Understanding Marketing: 5 Common Misconceptions
Everybody seems to know Marketing. The world is full of Marketing gurus. We all talk about with a remarkable ease and confidence, though most of the times we are not Marketing professionals and not even close. What are the most frequent mistakes in understanding Marketing practices and theories?
1. Defining Marketing There is clearly a general tendency in employing the notion of Marketing within a confusing mix of Public Relations, Advertising, or Media Planning. Regardless of the degree in evolution and growing of Marketing, many of us still cannot understand what Marketing really is and only see the its extreme manifestations. Many believe Marketing is a useless, fancy field, eating up budgets and giving little in return. Others see Marketing as an artistic field, where all you need is creativity to develop a memorable ad.
2. Marketing is still confused with Communication This common mistake is, again, the result of sufficient understanding of Marketing. Marketing professionals are often thought to be responsible for creating advertisements, logos, slogans. What people usually see is the mere top of the iceberg, forgetting that there is a product, a price and a distribution strategy to be developed before even thinking of advertising.
3. Under- or overestimating the role of the marketer On one hand, the marketer is often seen as a must-have within a company, but (s)he has an indefinite role and ends up doing a little of everything (Marketing, Advertising, Public Relations, Customer Care, Account Management etc.) On the other hand we might be faced with the other extreme, where the marketer is an omniscient, all-powerful creature eclipsing everyone else.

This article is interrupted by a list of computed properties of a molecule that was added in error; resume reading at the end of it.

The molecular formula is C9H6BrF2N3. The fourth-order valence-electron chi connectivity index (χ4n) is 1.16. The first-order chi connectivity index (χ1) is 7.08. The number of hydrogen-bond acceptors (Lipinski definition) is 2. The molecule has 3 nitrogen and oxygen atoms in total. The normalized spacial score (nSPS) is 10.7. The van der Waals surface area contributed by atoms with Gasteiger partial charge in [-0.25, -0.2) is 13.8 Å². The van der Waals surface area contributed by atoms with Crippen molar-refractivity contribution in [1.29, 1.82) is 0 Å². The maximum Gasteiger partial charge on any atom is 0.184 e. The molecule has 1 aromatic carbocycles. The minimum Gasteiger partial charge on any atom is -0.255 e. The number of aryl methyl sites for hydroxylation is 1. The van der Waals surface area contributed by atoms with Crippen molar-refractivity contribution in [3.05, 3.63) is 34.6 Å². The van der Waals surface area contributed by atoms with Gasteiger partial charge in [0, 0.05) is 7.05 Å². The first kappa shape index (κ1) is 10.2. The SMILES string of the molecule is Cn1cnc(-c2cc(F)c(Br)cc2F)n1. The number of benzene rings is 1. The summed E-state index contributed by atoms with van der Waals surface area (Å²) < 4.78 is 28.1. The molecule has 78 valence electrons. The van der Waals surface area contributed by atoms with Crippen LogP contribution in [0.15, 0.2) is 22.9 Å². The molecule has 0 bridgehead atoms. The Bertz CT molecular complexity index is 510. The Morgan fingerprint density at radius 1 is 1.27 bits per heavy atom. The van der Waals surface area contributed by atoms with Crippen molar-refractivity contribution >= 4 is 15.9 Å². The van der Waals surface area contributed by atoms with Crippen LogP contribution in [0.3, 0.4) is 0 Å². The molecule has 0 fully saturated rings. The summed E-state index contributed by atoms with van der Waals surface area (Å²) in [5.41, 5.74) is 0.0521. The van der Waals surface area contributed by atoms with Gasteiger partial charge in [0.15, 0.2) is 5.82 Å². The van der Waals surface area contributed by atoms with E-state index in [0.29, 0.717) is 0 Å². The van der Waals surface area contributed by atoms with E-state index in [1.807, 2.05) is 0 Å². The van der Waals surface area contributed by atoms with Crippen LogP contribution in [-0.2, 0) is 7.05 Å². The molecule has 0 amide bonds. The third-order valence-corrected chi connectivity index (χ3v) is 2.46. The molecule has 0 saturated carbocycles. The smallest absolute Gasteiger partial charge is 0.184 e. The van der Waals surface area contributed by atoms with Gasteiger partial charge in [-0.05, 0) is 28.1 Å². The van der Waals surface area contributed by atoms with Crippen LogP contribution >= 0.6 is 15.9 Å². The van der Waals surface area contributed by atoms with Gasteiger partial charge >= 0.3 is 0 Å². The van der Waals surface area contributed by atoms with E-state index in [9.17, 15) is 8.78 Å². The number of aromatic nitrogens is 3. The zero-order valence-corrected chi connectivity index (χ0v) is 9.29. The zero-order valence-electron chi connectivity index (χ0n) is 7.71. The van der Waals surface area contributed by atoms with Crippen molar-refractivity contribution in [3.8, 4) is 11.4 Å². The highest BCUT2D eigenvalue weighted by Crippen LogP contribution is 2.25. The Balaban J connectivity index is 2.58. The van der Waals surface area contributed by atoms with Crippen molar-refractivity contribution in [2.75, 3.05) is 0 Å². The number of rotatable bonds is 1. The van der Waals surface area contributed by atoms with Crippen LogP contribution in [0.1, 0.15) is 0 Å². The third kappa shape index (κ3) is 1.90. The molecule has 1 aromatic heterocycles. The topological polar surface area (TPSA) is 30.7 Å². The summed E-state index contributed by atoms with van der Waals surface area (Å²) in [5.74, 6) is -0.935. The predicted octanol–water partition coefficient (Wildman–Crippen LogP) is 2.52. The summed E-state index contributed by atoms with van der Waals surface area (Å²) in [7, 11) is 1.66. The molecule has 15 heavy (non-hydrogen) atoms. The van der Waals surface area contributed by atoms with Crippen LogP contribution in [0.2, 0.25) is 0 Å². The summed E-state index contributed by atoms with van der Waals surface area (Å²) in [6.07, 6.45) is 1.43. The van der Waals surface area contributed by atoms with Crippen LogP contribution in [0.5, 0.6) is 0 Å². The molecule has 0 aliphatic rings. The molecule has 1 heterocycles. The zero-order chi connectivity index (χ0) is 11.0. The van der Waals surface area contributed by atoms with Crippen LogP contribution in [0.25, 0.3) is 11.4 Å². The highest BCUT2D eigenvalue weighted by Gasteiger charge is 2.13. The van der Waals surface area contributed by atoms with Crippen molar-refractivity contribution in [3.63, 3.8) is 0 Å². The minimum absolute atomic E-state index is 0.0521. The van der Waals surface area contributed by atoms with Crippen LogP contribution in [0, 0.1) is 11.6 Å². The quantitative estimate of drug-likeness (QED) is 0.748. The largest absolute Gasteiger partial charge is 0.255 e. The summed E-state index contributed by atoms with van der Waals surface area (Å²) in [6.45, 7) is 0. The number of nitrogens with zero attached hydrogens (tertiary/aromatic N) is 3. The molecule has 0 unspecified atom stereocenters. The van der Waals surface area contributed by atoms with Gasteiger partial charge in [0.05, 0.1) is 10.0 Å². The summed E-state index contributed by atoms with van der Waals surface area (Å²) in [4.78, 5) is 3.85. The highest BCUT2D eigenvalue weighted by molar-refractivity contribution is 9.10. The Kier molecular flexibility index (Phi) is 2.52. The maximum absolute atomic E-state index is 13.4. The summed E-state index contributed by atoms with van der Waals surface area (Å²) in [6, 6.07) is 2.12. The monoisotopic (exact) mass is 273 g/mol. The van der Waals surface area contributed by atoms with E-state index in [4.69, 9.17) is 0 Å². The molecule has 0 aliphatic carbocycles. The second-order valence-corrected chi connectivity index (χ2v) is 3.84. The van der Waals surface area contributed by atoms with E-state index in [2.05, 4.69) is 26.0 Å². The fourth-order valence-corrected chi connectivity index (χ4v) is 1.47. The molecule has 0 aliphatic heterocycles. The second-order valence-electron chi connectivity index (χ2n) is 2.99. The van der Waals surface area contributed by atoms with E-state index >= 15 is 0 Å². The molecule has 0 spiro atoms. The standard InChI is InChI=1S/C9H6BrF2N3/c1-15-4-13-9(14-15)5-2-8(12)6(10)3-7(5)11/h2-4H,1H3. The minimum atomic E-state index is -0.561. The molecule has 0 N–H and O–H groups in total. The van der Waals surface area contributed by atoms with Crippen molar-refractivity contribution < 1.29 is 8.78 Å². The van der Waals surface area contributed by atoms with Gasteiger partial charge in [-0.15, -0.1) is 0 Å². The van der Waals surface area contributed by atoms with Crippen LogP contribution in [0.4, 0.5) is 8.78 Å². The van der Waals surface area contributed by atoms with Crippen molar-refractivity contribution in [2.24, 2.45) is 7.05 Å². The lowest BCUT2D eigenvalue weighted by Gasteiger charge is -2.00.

4. Segmentation In spite of the abundance in resources and consulting services aimed at researching the consumers base, segmentation is still done intuitively at least at small-business level. Large companies might have whole departments assigned to work on segmentation research and strategy, and still not be fully failure-proof.
5. Marketing for the sake of it This is an attitude I have met in too many occasions not to mention it. People (and again, small-business owners are the usual culprits) do marketing because everyone else does it, because they heard they should do it, because it is a fashionable thing to do. Surely, the list above is not exhaustive, and it only points at several attitudes leading nowhere on the Marketing battlefield. Marketing is surely not an art, thought it does employ a certain flaire and creativity. Marketing is not a science either, but it operates with precise instruments. Marketing is not for everyone and not to be performed regardless of the conjuncture around the business. We should keep in mind that Marketing operations have a clear objective: increasing the profitability of a business. To bring money, to be more clear. Marketing is therefore just as important as everything else in the company: if a product has functional faults we would blame the production department, but when a product does not sell for reasons beyond production it is usually the Marketing department to take the blame.